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Proposition 8 defense: Marriage exists for -- what?

January 28, 2013|By Karin Klein
  • A gay wedding ceremony in Maryland, which recently recognized same-sex marriage
A gay wedding ceremony in Maryland, which recently recognized same-sex… (Patrick Semansky / Associated…)

The arguments made by Proposition 8's defenders in the federal court trial fell apart when even their own experts were unable to articulate how, for example, same-sex marriage would in any way harm opposite-sex marriage. Apparently feeling a little low on reasonable explanations for why gay and lesbian couples should be prohibited from marrying, lawyers added a new twist into their argument before the U.S. Supreme Court, and this one might be the strangest yet -- and the most easily attacked.

Rather than sticking with the old argument that marriage exists for procreation and the raising of families -- since same-sex couples do have children and do raise them -- the lawyers argued that same-sex marriage is an institution uniquely designed to make sure that unplanned pregnancies occur within the married state. Good luck with that.

Because same-sex couples don't generally have "accidental" offspring, they wouldn't fit the bill.

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Let's quickly skip past the most obvious flaw in this reasoning: It argues that heterosexual couples who clearly would not have unplanned pregnancies because of the couple's age, or infertility, or just really responsible use of contraception, shouldn't be allowed to wed either.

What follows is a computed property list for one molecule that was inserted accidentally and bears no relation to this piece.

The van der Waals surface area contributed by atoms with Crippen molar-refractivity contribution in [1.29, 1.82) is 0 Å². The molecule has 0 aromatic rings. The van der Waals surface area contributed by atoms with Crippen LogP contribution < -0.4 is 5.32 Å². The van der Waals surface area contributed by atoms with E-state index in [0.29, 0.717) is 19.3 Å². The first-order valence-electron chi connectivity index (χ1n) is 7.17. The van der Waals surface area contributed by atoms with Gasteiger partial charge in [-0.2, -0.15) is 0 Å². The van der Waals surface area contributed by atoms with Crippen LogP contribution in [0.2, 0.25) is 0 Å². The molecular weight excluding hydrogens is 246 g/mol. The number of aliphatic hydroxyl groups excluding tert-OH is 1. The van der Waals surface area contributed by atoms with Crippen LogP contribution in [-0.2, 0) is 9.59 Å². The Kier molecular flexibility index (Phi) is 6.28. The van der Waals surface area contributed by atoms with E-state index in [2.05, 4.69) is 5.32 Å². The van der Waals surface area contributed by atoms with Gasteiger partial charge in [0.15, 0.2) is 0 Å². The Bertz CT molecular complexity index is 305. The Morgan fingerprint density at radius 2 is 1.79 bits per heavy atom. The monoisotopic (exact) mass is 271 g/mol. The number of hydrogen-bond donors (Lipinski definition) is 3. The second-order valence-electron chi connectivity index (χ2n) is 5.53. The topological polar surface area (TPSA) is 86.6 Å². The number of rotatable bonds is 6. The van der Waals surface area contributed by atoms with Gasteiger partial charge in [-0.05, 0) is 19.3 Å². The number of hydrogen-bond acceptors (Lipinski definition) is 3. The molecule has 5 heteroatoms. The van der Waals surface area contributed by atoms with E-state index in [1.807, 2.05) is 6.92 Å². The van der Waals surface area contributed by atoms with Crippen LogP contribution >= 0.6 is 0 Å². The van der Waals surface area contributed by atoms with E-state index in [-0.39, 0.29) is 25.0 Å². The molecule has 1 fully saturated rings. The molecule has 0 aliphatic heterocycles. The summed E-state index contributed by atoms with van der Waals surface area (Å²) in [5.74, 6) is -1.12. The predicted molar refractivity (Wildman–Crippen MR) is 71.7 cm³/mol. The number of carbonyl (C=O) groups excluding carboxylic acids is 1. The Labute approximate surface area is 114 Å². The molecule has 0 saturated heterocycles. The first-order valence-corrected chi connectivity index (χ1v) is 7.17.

The apparent reasoning behind this argument is that it is better for children and society for childrearing to be carried out by a married couple. And let's assume that's true. In that case, it's true for the children of same-sex couples as well. This is sounding more and more like an argument against Proposition 8.

Unless the belief is that somehow only unplanned babies would benefit from having married parents. But that would clearly be too strange and illogical a proposition even for a campaign that has scrambled to find rational explanations for its stance.

Or would it?


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